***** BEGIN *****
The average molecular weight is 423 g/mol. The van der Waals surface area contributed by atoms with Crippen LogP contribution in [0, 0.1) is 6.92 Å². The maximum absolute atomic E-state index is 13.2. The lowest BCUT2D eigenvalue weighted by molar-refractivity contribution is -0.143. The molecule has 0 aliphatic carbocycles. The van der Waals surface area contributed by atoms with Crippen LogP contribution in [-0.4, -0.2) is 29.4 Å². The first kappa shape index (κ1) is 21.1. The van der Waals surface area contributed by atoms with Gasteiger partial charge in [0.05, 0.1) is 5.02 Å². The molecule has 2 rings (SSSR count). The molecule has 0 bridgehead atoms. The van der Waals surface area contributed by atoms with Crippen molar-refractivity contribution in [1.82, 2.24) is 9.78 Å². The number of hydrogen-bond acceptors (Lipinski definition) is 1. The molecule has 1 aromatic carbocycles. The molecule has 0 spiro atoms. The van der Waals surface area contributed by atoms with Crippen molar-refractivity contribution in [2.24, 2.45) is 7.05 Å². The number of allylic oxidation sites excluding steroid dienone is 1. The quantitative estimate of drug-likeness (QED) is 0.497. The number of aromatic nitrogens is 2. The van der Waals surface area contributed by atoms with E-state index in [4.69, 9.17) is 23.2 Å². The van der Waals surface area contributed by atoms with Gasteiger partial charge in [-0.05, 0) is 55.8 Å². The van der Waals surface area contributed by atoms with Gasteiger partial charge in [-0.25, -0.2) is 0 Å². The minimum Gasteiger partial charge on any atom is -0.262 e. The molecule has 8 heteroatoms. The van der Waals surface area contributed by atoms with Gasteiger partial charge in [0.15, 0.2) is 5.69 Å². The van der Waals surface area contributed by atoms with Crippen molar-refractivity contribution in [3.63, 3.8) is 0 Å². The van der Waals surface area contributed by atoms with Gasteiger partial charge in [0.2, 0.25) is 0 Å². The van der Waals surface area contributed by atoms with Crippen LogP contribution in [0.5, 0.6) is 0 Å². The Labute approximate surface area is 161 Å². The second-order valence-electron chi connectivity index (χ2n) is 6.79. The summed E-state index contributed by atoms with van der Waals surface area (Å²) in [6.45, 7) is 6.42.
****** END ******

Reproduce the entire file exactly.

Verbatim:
The average molecular weight is 423 g/mol. The van der Waals surface area contributed by atoms with Crippen LogP contribution in [0, 0.1) is 6.92 Å². The maximum absolute atomic E-state index is 13.2. The lowest BCUT2D eigenvalue weighted by molar-refractivity contribution is -0.143. The molecule has 0 aliphatic carbocycles. The van der Waals surface area contributed by atoms with Crippen LogP contribution in [-0.4, -0.2) is 29.4 Å². The first kappa shape index (κ1) is 21.1. The van der Waals surface area contributed by atoms with Gasteiger partial charge in [0.05, 0.1) is 5.02 Å². The molecule has 2 rings (SSSR count). The molecule has 0 bridgehead atoms. The van der Waals surface area contributed by atoms with Crippen molar-refractivity contribution in [1.82, 2.24) is 9.78 Å². The number of hydrogen-bond acceptors (Lipinski definition) is 1. The molecule has 1 aromatic carbocycles. The molecule has 0 spiro atoms. The van der Waals surface area contributed by atoms with Crippen molar-refractivity contribution in [2.24, 2.45) is 7.05 Å². The number of allylic oxidation sites excluding steroid dienone is 1. The quantitative estimate of drug-likeness (QED) is 0.497. The number of aromatic nitrogens is 2. The van der Waals surface area contributed by atoms with E-state index in [4.69, 9.17) is 23.2 Å². The van der Waals surface area contributed by atoms with Gasteiger partial charge in [-0.05, 0) is 55.8 Å². The van der Waals surface area contributed by atoms with Gasteiger partial charge in [-0.25, -0.2) is 0 Å². The minimum Gasteiger partial charge on any atom is -0.262 e. The molecule has 8 heteroatoms. The van der Waals surface area contributed by atoms with Gasteiger partial charge in [0.15, 0.2) is 5.69 Å². The van der Waals surface area contributed by atoms with Crippen molar-refractivity contribution in [3.63, 3.8) is 0 Å². The van der Waals surface area contributed by atoms with Gasteiger partial charge in [0.2, 0.25) is 0 Å². The van der Waals surface area contributed by atoms with Crippen LogP contribution in [0.5, 0.6) is 0 Å². The Labute approximate surface area is 161 Å². The second-order valence-electron chi connectivity index (χ2n) is 6.79. The summed E-state index contributed by atoms with van der Waals surface area (Å²) in [6.45, 7) is 6.42.